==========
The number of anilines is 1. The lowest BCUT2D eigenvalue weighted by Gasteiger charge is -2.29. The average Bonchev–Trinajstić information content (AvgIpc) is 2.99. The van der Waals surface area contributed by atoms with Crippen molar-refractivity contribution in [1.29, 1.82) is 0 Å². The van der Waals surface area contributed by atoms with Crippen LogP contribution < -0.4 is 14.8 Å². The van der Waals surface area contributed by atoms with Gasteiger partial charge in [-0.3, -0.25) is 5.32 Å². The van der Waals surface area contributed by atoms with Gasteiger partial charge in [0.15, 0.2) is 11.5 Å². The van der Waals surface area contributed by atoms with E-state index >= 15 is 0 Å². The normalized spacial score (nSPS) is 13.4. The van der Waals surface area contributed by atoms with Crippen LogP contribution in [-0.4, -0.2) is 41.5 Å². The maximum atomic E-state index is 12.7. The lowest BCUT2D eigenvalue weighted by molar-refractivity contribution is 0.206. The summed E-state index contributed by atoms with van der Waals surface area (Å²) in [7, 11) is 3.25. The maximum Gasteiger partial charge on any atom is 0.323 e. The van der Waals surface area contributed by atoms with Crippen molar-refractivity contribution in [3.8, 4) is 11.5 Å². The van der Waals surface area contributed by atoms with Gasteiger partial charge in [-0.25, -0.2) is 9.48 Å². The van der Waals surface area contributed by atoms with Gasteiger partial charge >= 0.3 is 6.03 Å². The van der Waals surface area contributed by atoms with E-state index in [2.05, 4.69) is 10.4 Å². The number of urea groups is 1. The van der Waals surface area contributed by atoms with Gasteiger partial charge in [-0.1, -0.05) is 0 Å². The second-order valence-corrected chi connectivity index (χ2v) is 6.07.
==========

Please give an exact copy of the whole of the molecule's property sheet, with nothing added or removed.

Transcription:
The number of anilines is 1. The lowest BCUT2D eigenvalue weighted by Gasteiger charge is -2.29. The average Bonchev–Trinajstić information content (AvgIpc) is 2.99. The van der Waals surface area contributed by atoms with Crippen molar-refractivity contribution in [1.29, 1.82) is 0 Å². The van der Waals surface area contributed by atoms with Crippen LogP contribution < -0.4 is 14.8 Å². The van der Waals surface area contributed by atoms with Gasteiger partial charge in [-0.3, -0.25) is 5.32 Å². The van der Waals surface area contributed by atoms with Gasteiger partial charge in [0.15, 0.2) is 11.5 Å². The van der Waals surface area contributed by atoms with E-state index >= 15 is 0 Å². The normalized spacial score (nSPS) is 13.4. The van der Waals surface area contributed by atoms with Crippen LogP contribution in [-0.4, -0.2) is 41.5 Å². The maximum atomic E-state index is 12.7. The lowest BCUT2D eigenvalue weighted by molar-refractivity contribution is 0.206. The summed E-state index contributed by atoms with van der Waals surface area (Å²) in [7, 11) is 3.25. The maximum Gasteiger partial charge on any atom is 0.323 e. The van der Waals surface area contributed by atoms with Crippen molar-refractivity contribution in [3.8, 4) is 11.5 Å². The van der Waals surface area contributed by atoms with Gasteiger partial charge in [-0.25, -0.2) is 9.48 Å². The van der Waals surface area contributed by atoms with Gasteiger partial charge >= 0.3 is 6.03 Å². The van der Waals surface area contributed by atoms with E-state index in [2.05, 4.69) is 10.4 Å². The number of urea groups is 1. The van der Waals surface area contributed by atoms with Gasteiger partial charge in [-0.1, -0.05) is 0 Å². The second-order valence-corrected chi connectivity index (χ2v) is 6.07.